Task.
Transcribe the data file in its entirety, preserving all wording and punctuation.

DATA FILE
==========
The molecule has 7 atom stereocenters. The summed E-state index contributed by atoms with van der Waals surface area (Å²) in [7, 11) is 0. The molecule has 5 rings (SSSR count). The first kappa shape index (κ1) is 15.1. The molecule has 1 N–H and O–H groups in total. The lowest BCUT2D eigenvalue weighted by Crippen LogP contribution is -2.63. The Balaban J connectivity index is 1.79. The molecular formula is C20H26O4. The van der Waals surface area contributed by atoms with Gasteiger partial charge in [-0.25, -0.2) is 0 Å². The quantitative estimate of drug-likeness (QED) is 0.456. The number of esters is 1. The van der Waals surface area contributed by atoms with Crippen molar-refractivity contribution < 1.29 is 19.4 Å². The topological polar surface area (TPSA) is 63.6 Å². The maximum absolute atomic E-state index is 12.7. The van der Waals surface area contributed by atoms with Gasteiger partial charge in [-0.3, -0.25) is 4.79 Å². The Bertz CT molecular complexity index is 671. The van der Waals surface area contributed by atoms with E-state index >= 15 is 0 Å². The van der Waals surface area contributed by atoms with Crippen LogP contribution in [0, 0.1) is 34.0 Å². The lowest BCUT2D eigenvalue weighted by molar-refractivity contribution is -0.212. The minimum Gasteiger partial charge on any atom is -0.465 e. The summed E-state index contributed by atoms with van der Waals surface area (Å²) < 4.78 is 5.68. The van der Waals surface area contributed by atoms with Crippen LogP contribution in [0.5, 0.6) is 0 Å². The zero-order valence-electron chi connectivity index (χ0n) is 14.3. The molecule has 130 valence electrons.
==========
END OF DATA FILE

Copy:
The molecule has 7 atom stereocenters. The summed E-state index contributed by atoms with van der Waals surface area (Å²) in [7, 11) is 0. The molecule has 5 rings (SSSR count). The first kappa shape index (κ1) is 15.1. The molecule has 1 N–H and O–H groups in total. The lowest BCUT2D eigenvalue weighted by Crippen LogP contribution is -2.63. The Balaban J connectivity index is 1.79. The molecular formula is C20H26O4. The van der Waals surface area contributed by atoms with Gasteiger partial charge in [-0.25, -0.2) is 0 Å². The quantitative estimate of drug-likeness (QED) is 0.456. The number of esters is 1. The van der Waals surface area contributed by atoms with Crippen molar-refractivity contribution < 1.29 is 19.4 Å². The topological polar surface area (TPSA) is 63.6 Å². The maximum absolute atomic E-state index is 12.7. The van der Waals surface area contributed by atoms with Gasteiger partial charge in [-0.3, -0.25) is 4.79 Å². The Bertz CT molecular complexity index is 671. The van der Waals surface area contributed by atoms with E-state index >= 15 is 0 Å². The van der Waals surface area contributed by atoms with Crippen LogP contribution in [0, 0.1) is 34.0 Å². The lowest BCUT2D eigenvalue weighted by molar-refractivity contribution is -0.212. The minimum Gasteiger partial charge on any atom is -0.465 e. The summed E-state index contributed by atoms with van der Waals surface area (Å²) < 4.78 is 5.68. The van der Waals surface area contributed by atoms with Crippen LogP contribution in [0.5, 0.6) is 0 Å². The zero-order valence-electron chi connectivity index (χ0n) is 14.3. The molecule has 130 valence electrons.